Playing on the clay courts, circa 1940.

The calibre of play during this period was extremely high and the tennis players were described as a "close knit bunch". Lorne Smith was a star player and he turned down a coaching offer from the Rideau Club to stay at Britannia and continue with his career. Sixty-five years later he and his wife, Gladys, were still members of BYC. There was keen competition between tennis clubs in the thirties, a fact made all the more remarkable because most of the players travelled by street car to get to their games. Britannia had no lights on the courts and tennis players did much of the court maintenance. There was no club manager in those days - the Board ran everything. As Tennis Director, Lorne tried hard to get a shower installed. Don Kirby, forever a sailor, said "If you need a bath after tennis, do what we do - jump in the river." Eventually the first showers were installed by Tom Fuller - that consummate sailor!

When war was declared in 1939, Canada's finest, including many of the Club's young athletes, joined up and left for overseas. There were no Canadian championships between 1940 and 1945, and play at the Club was in the doldrums as the nation concentrated on the war in Europe. Spring of ‘45 brought hope for a new world and on July 7, 1945, the first post-war Canadian Open Tennis Tournament was scheduled. Due largely to extensive court renovations organized by Len Ball, 1946 was described as "one of the best seasons in the history of the Club." Lighting was improved and two well-lit courts permitted play until 11 p.m. and extended the season to October 15th.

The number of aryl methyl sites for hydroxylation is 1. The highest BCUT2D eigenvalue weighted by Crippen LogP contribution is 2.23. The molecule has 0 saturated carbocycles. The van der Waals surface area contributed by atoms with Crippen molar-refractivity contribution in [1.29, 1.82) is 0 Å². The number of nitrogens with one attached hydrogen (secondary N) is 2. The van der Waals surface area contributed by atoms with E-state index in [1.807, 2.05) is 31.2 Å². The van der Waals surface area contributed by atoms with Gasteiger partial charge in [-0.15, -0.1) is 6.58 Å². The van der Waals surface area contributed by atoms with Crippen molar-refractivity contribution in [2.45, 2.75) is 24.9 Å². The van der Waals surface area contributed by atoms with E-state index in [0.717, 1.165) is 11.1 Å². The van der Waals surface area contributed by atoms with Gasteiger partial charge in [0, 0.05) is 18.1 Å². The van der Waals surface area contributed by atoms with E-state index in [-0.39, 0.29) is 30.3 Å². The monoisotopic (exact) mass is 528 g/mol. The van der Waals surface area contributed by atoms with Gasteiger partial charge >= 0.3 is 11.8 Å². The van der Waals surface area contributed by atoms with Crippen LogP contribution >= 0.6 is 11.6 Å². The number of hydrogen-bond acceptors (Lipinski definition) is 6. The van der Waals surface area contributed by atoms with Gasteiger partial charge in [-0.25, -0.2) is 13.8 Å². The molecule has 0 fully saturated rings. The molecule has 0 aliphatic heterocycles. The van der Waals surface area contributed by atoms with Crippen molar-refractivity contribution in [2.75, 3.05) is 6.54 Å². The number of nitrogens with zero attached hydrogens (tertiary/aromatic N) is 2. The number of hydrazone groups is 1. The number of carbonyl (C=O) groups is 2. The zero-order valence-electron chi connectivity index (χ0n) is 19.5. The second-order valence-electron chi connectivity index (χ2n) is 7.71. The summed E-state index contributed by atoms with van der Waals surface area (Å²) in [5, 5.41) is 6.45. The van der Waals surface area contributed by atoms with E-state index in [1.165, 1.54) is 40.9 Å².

The early 50s were good years for tennis even though 1951 started off with a major catastrophe when high spring floods damaged all the courts and washed the clay off court No.1. Perhaps adversity brought out the best in players, for the early fifties seemed to bring out a generous sharing of talents. There were no hired pros, but the better players became dedicated instructors. The tennis records were full of cancellations of play and of tournaments due to weather and unplayable clay courts. Weather dictated court time.

John Brown Tennis Director in 1969 continued the battle to have all-weather courts installed. He estimated that it would save the Club $2,500 per season in court maintenance salaries. At last, in 1972, a step was taken in the right direction. An experimental all-weather court was constructed on court one with most of the work carried out by tennis players under the direction of Don Folger. The plan was to press for all court coverage if the experimental court was successful. In 1973 Len Ball was on the Club's Board in charge of House and Grounds - the right man, in the right place, at the right time. In the spring of 1975, he organized a plebiscite of all members seeking approval for the outlay of funds to install Plexipave tennis courts. The completed questionnaires revealed a majority approval. By 1984 Len Ball had organized the resurfacing of five courts with Plexipave and upgraded the night lighting.

Steve Ball, Len’s son was hired in the summer of 1980 to give free tennis lessons to members of the Junior Sailing Squadron - a first - and Tennis Director Chris Kidd recorded another first when he spotted two players enjoying a game on BYC courts on February 27, 1981! 1987 saw a new phase in club tennis when Tennis Director Josie Braden organized winter tennis sessions for BYC players - first at the Thunderbird Tennis Club and then at the West Ottawa Tennis bubble.